(Reuters) – Britain reported a record 129,471 new cases of COVID-19 on Tuesday, a day after Prime Minister Boris Johnson said he would not bring in new restrictions this year to limit the spread of the highly transmissible Omicron variant of the virus.
Johnson said on Monday he would not introduce new restrictions in England, but his ministers have urged people to celebrate the New Year cautiously and warned that the rules could be tightened if the health system was at risk of failure.
The British government manages lockdown restrictions for England, home to most of the UK population. Devolved authorities for Wales, Scotland and Northern Ireland have already tightened their rules, as have other European countries facing a surge in Omicron cases.
The previous British record high of daily infections was 122,186 on Dec. 24.
Tuesday’s data did not include figures for Scotland and Northern Ireland due to differences in reporting practices over the Christmas holidays. The 12,378 cases reported for Wales included data that would normally have been reported in previous days.
British ministers are waiting for more evidence on how the health service is able to cope with high infection rates after early data suggested last week that the Omicron variant carried a lower risk of hospital admission.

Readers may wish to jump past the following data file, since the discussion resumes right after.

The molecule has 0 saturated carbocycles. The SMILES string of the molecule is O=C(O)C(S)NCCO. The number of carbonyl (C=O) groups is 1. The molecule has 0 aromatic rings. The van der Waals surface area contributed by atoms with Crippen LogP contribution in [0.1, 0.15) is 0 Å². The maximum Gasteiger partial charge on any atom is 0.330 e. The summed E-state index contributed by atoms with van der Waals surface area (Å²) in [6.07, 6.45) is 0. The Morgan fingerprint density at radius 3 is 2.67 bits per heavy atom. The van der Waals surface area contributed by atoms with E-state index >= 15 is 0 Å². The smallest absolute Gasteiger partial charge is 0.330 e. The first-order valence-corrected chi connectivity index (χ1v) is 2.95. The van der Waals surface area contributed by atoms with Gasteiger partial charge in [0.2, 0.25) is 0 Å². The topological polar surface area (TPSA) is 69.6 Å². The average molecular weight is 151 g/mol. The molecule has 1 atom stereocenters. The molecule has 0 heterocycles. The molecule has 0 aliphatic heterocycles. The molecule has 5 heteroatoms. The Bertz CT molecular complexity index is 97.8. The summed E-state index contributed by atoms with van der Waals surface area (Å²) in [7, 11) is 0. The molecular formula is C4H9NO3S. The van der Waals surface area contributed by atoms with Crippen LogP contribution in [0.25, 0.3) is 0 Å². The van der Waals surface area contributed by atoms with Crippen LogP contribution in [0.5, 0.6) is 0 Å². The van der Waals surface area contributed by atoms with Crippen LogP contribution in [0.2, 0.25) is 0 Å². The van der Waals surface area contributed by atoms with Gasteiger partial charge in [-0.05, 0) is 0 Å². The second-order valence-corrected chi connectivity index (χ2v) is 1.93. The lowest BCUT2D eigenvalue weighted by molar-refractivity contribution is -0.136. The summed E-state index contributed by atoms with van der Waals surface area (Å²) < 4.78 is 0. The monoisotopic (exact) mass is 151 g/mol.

The latest data showed the number of patients in hospital in England with COVID-19 was 9,546, up from 6,902 a week ago, but well below record levels above 34,000 seen in January.
Britain’s high vaccination rates, the time lag between infections and hospitalisations, and the potentially less harmful effects of the Omicron variant have all been put forward by health experts as factors behind the lower hospital numbers.
The government said on Tuesday there had been 18 new deaths within 28 days of a positive COVID-19 test – well below the recent trend of more than 100 per day.
Omicron estimated to be 58.6% of Coronavirus variants in US
(Reuters) – The Omicron variant was estimated to be 58.6% of the coronavirus variants circulating in the United States for the week ending Dec. 25, according to data from the U.S. Centers for Disease Control and Prevention (CDC).
The fast-spreading variant was first detected in southern Africa and Hong Kong in November, with the first known case in the United States identified on Dec. 1 in a fully vaccinated person who had traveled to South Africa.
The agency also revised down the Omicron proportion for the week ending Dec. 18 to 22% from 73%, saying that there was a wide predictive interval posted in last week’s chart, in part because of the speed at which Omicron was increasing.
The Delta variant accounts for 41.1% of all U.S. COVID-19 cases as of Dec. 25, according to the public health agency’s data on Tuesday https://covid.cdc.gov/covid-data-tracker/#variant-proportions.
Former U.S. Food and Drug Administration Commissioner Scott Gottlieb said on Twitter that if the CDC’s new estimate of Omicron prevalence is precise then it suggests that a good portion of the current hospitalizations may still be driven by Delta infections.
The agency said the data includes modeled projection that may differ from weighted estimates generated at later dates.